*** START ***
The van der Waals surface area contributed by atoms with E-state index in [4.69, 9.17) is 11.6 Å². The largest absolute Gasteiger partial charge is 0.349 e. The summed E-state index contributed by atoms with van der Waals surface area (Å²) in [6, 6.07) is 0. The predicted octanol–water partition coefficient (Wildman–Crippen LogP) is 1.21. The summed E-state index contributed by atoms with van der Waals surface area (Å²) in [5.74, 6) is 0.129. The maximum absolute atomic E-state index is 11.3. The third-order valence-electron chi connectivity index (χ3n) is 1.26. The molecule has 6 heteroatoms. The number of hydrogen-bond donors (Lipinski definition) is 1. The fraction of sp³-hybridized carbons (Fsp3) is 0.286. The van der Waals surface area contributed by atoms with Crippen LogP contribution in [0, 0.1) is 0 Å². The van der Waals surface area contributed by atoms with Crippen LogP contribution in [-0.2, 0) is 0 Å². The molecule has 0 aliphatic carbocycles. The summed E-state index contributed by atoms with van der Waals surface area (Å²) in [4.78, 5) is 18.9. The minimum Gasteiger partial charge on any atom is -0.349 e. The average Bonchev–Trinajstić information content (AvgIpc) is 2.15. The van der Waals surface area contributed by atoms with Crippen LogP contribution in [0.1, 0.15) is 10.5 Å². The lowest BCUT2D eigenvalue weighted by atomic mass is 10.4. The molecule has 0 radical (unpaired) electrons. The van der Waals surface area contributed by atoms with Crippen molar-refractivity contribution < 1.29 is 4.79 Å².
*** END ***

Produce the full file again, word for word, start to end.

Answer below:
The van der Waals surface area contributed by atoms with E-state index in [4.69, 9.17) is 11.6 Å². The largest absolute Gasteiger partial charge is 0.349 e. The summed E-state index contributed by atoms with van der Waals surface area (Å²) in [6, 6.07) is 0. The predicted octanol–water partition coefficient (Wildman–Crippen LogP) is 1.21. The summed E-state index contributed by atoms with van der Waals surface area (Å²) in [5.74, 6) is 0.129. The maximum absolute atomic E-state index is 11.3. The third-order valence-electron chi connectivity index (χ3n) is 1.26. The molecule has 6 heteroatoms. The number of hydrogen-bond donors (Lipinski definition) is 1. The fraction of sp³-hybridized carbons (Fsp3) is 0.286. The van der Waals surface area contributed by atoms with Crippen LogP contribution in [0, 0.1) is 0 Å². The van der Waals surface area contributed by atoms with Crippen LogP contribution in [-0.2, 0) is 0 Å². The molecule has 0 aliphatic carbocycles. The summed E-state index contributed by atoms with van der Waals surface area (Å²) in [4.78, 5) is 18.9. The minimum Gasteiger partial charge on any atom is -0.349 e. The average Bonchev–Trinajstić information content (AvgIpc) is 2.15. The van der Waals surface area contributed by atoms with Crippen LogP contribution in [0.1, 0.15) is 10.5 Å². The lowest BCUT2D eigenvalue weighted by atomic mass is 10.4. The molecule has 0 radical (unpaired) electrons. The van der Waals surface area contributed by atoms with Crippen molar-refractivity contribution < 1.29 is 4.79 Å².